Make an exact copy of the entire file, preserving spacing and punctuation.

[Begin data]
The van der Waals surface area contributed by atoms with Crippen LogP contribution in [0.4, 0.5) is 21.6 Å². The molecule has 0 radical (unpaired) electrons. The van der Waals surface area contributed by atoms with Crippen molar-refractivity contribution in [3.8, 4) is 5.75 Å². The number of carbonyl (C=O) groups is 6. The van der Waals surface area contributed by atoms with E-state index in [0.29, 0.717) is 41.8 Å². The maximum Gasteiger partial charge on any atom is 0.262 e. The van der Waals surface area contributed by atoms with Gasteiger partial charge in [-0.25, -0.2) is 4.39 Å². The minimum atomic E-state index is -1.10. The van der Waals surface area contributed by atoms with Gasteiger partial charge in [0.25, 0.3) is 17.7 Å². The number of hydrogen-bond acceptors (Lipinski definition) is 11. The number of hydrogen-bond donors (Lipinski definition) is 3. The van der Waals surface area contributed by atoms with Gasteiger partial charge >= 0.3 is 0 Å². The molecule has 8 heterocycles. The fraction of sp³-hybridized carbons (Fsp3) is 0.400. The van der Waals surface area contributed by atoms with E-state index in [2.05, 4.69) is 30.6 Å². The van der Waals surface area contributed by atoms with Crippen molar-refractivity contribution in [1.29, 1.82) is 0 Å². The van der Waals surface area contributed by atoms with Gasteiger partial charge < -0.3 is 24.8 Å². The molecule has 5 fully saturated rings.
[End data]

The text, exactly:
The van der Waals surface area contributed by atoms with Crippen LogP contribution in [0.4, 0.5) is 21.6 Å². The molecule has 0 radical (unpaired) electrons. The van der Waals surface area contributed by atoms with Crippen molar-refractivity contribution in [3.8, 4) is 5.75 Å². The number of carbonyl (C=O) groups is 6. The van der Waals surface area contributed by atoms with E-state index in [0.29, 0.717) is 41.8 Å². The maximum Gasteiger partial charge on any atom is 0.262 e. The van der Waals surface area contributed by atoms with Gasteiger partial charge in [-0.25, -0.2) is 4.39 Å². The minimum atomic E-state index is -1.10. The van der Waals surface area contributed by atoms with Gasteiger partial charge in [0.25, 0.3) is 17.7 Å². The number of hydrogen-bond acceptors (Lipinski definition) is 11. The number of hydrogen-bond donors (Lipinski definition) is 3. The van der Waals surface area contributed by atoms with Gasteiger partial charge >= 0.3 is 0 Å². The molecule has 8 heterocycles. The fraction of sp³-hybridized carbons (Fsp3) is 0.400. The van der Waals surface area contributed by atoms with E-state index in [2.05, 4.69) is 30.6 Å². The van der Waals surface area contributed by atoms with Crippen molar-refractivity contribution in [1.29, 1.82) is 0 Å². The van der Waals surface area contributed by atoms with Gasteiger partial charge < -0.3 is 24.8 Å². The molecule has 5 fully saturated rings.